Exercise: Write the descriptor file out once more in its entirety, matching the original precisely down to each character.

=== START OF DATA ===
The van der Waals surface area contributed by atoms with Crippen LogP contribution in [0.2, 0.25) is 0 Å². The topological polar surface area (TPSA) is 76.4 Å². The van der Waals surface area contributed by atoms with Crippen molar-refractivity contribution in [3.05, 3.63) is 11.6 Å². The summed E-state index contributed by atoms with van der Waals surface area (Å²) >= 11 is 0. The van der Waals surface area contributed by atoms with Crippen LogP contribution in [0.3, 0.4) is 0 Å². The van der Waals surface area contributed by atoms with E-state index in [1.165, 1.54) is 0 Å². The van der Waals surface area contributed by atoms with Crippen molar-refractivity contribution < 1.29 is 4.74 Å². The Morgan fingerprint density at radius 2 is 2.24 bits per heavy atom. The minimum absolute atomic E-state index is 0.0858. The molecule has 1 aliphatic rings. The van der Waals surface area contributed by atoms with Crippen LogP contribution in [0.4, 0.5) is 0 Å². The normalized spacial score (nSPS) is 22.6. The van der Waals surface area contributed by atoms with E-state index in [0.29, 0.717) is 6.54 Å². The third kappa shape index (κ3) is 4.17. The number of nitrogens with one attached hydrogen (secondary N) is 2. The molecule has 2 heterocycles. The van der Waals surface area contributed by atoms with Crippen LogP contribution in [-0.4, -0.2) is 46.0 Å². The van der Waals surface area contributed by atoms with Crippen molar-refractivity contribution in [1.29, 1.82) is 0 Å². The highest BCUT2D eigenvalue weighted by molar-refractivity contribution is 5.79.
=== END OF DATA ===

The van der Waals surface area contributed by atoms with Crippen LogP contribution in [0.2, 0.25) is 0 Å². The topological polar surface area (TPSA) is 76.4 Å². The van der Waals surface area contributed by atoms with Crippen molar-refractivity contribution in [3.05, 3.63) is 11.6 Å². The summed E-state index contributed by atoms with van der Waals surface area (Å²) >= 11 is 0. The van der Waals surface area contributed by atoms with Crippen LogP contribution in [0.3, 0.4) is 0 Å². The van der Waals surface area contributed by atoms with E-state index in [1.165, 1.54) is 0 Å². The van der Waals surface area contributed by atoms with Crippen molar-refractivity contribution < 1.29 is 4.74 Å². The Morgan fingerprint density at radius 2 is 2.24 bits per heavy atom. The minimum absolute atomic E-state index is 0.0858. The molecule has 1 aliphatic rings. The van der Waals surface area contributed by atoms with Crippen LogP contribution in [0.4, 0.5) is 0 Å². The normalized spacial score (nSPS) is 22.6. The van der Waals surface area contributed by atoms with E-state index in [0.29, 0.717) is 6.54 Å². The third kappa shape index (κ3) is 4.17. The number of nitrogens with one attached hydrogen (secondary N) is 2. The molecule has 2 heterocycles. The van der Waals surface area contributed by atoms with Crippen LogP contribution in [-0.4, -0.2) is 46.0 Å². The van der Waals surface area contributed by atoms with Crippen molar-refractivity contribution in [1.29, 1.82) is 0 Å². The highest BCUT2D eigenvalue weighted by molar-refractivity contribution is 5.79.